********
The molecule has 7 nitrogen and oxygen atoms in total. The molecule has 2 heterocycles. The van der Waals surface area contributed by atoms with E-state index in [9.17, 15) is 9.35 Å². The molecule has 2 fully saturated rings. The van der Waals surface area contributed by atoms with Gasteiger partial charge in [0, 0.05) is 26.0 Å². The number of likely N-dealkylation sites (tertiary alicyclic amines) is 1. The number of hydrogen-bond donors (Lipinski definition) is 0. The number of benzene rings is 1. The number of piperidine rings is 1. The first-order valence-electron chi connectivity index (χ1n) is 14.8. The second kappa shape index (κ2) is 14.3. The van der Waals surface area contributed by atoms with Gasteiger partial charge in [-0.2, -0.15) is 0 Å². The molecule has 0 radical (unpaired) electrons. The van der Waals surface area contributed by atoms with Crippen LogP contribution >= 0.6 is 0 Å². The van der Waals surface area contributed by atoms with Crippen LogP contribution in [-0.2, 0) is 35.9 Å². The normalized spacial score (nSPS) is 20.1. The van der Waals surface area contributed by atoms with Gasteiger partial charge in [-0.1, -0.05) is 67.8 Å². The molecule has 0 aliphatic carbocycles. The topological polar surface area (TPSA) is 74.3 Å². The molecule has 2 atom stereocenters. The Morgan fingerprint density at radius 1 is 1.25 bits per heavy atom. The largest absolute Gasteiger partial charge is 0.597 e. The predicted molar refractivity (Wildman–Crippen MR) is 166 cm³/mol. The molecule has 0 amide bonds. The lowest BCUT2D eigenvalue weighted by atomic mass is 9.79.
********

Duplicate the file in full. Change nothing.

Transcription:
The molecule has 7 nitrogen and oxygen atoms in total. The molecule has 2 heterocycles. The van der Waals surface area contributed by atoms with E-state index in [9.17, 15) is 9.35 Å². The molecule has 2 fully saturated rings. The van der Waals surface area contributed by atoms with Gasteiger partial charge in [0, 0.05) is 26.0 Å². The number of likely N-dealkylation sites (tertiary alicyclic amines) is 1. The number of hydrogen-bond donors (Lipinski definition) is 0. The number of benzene rings is 1. The number of piperidine rings is 1. The first-order valence-electron chi connectivity index (χ1n) is 14.8. The second kappa shape index (κ2) is 14.3. The van der Waals surface area contributed by atoms with Gasteiger partial charge in [-0.2, -0.15) is 0 Å². The molecule has 0 radical (unpaired) electrons. The van der Waals surface area contributed by atoms with Crippen LogP contribution >= 0.6 is 0 Å². The van der Waals surface area contributed by atoms with Crippen LogP contribution in [-0.2, 0) is 35.9 Å². The normalized spacial score (nSPS) is 20.1. The van der Waals surface area contributed by atoms with Gasteiger partial charge in [-0.1, -0.05) is 67.8 Å². The molecule has 0 aliphatic carbocycles. The topological polar surface area (TPSA) is 74.3 Å². The molecule has 2 atom stereocenters. The Morgan fingerprint density at radius 1 is 1.25 bits per heavy atom. The largest absolute Gasteiger partial charge is 0.597 e. The predicted molar refractivity (Wildman–Crippen MR) is 166 cm³/mol. The molecule has 0 amide bonds. The lowest BCUT2D eigenvalue weighted by atomic mass is 9.79.